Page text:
Reading 1: Isaiah 53:10-11
Responsorial Psalm: Psalm: 33:4-5, 18-19, 20, 22
Reading 2: Hebrews: 4:14-16
Gospel: Mark: 10:35-45
Autumn can be a very pleasant time in the Midwest. The sunny days without excessive heat and humidity make long walks in the woods an enjoyable way to spend the day. Still, the nip in the air and the shorter days are harbingers of what lies ahead: winter with its snow and freezing temperatures. The pleasant fall days will give way to harsh winter ones.
The Scriptural lessons that the Church reads as Ordinary Time draws to a close also have a foreboding tenor. The Church recalls the words of Jesus that warn, caution, and admonish his followers as he prepares them for what lies ahead for him and for them. James and John thought that being numbered among Jesus’ closest associates would secure their future – would earn them respect and admiration – would lead to positions of power and authority. Jesus injects their dreams with a dose of reality. Jesus’ oblique reference to the “baptism” with which he and his authentic followers will experience informs James and John of what they can expect. That “baptism” will not be the popular acclamation that they were looking for. It was not long before the disciples learned what that “baptism” was.
All those called to the ministry of the gospel will need to learn how they will share in the “baptism” with which Jesus was baptized. It cannot be avoided. For some, this means living with discrimination and persecution. For others, proclaiming the Good News may lead to a loss of some personal relationships. For still others, it will mean embracing a simple lifestyle and placing one’s talents at the service of those in need. The “baptism” that the authentic disciple will experience takes different forms.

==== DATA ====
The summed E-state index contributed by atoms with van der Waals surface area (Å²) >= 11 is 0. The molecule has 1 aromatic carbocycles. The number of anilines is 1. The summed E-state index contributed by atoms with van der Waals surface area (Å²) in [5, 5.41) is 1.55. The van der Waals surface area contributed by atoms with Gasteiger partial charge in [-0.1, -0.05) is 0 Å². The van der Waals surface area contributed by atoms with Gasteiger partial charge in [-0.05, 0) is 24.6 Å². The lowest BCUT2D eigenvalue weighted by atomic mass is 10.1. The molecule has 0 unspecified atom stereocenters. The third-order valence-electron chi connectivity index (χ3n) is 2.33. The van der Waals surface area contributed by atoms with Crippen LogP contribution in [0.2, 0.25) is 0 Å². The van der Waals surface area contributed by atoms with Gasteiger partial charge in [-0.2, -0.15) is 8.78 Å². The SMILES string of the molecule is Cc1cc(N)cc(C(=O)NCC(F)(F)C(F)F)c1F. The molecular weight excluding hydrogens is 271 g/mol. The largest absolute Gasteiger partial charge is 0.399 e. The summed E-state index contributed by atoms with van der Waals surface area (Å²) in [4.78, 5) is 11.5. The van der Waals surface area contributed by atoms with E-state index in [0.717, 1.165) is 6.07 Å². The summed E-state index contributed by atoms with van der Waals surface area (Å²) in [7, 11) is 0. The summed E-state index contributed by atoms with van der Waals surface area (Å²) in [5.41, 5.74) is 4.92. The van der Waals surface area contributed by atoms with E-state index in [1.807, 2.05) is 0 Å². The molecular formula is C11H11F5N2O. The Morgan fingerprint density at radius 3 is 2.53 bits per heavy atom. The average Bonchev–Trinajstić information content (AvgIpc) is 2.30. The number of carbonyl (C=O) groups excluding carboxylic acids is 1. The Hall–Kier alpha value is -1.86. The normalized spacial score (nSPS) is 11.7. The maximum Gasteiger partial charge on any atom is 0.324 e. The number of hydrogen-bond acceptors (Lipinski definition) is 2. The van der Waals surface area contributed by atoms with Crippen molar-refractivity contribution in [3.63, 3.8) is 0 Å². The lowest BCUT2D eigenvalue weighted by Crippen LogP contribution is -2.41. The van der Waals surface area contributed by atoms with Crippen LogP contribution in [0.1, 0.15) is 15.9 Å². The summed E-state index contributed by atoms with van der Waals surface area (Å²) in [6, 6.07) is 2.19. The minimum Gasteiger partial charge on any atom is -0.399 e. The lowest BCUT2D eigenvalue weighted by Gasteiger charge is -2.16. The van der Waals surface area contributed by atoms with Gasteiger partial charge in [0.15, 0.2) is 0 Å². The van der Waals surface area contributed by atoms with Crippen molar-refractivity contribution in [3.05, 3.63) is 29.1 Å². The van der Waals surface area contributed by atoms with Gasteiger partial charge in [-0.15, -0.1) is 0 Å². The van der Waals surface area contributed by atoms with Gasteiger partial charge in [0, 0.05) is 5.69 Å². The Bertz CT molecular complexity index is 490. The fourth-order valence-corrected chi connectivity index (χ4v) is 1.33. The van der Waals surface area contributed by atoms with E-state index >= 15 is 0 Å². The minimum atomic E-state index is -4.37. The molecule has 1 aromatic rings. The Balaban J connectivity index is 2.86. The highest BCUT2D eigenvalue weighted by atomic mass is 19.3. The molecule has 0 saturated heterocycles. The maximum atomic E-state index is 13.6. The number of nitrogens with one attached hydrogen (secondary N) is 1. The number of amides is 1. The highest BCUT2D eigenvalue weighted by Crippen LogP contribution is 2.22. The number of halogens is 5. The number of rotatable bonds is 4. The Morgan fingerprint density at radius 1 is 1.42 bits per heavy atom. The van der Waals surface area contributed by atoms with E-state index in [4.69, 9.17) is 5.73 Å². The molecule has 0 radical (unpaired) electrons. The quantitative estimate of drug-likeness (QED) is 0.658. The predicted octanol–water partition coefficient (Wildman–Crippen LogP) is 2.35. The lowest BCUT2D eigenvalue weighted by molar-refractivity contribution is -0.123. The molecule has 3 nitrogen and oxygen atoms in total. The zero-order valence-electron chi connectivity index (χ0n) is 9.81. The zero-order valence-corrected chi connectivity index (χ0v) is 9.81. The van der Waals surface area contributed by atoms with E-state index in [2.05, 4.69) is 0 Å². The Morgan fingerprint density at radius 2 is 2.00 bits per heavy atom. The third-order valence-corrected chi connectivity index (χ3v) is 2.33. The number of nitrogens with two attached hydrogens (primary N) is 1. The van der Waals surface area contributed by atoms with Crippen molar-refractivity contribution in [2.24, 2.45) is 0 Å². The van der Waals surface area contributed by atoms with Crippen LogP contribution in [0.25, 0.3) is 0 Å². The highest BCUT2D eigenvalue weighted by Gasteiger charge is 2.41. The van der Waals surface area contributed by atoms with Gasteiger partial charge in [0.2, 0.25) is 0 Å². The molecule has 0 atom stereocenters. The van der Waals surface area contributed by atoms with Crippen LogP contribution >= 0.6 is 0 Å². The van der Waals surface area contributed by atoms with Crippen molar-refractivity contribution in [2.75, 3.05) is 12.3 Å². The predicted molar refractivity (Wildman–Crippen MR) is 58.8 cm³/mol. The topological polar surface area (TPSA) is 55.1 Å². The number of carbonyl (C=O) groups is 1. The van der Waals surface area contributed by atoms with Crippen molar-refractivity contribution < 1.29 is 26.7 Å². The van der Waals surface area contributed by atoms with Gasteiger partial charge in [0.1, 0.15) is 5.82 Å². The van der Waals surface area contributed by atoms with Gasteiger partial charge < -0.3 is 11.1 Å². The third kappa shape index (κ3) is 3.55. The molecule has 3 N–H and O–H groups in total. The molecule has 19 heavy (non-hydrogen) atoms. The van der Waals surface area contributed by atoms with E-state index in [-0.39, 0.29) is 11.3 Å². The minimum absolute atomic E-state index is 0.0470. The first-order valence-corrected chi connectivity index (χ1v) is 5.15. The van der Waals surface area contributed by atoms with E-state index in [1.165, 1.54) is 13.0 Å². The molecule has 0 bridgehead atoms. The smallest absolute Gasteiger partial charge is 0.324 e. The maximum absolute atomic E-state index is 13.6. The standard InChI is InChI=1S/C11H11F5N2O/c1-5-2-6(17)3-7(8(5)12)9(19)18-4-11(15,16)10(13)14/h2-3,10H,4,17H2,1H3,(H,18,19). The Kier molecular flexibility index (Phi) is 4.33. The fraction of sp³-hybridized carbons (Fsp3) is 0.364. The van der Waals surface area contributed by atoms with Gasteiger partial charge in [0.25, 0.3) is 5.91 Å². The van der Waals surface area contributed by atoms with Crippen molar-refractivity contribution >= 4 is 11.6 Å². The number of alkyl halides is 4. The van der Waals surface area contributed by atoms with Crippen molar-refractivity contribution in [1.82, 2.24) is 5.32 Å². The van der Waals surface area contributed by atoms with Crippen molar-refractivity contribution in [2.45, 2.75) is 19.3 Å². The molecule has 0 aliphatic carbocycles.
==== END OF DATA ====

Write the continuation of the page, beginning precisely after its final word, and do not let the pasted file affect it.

The request made by James and John gave Jesus the opportunity to speak about a most significant characteristic of discipleship: service. Authentic disciples are those who place themselves at the service of the gospel. At the center of their lives is the Good News that they have been called to announce to all people. Nothing else is to take precedence — least of all the desire for acclamation, authority, or power. Ministers of the gospel ought to hear Jesus’ words as a warning against clericalism and careerism that are the bane of the Church’s ordained ministry today.
Fortunately, there are many examples among the ordained whose ministry is about service. Still, there are some who, like James and John, are looking for position and power. When Jesus was arrested in Gethsemane, the two brothers, like the other disciples, abandoned Jesus to his fate. Their dreams of sitting on Jesus’ right and left seemingly had come to nothing. Under the guidance of the Holy Spirit, they did finally learn to be servants of the gospel and the People of God. That is the task that is incumbent on all who wish to be Jesus’ disciples, that is, learning how to serve rather than being served.
Rev. Leslie J. Hoppe, OFM
Professor Emeritus of Old Testament Studies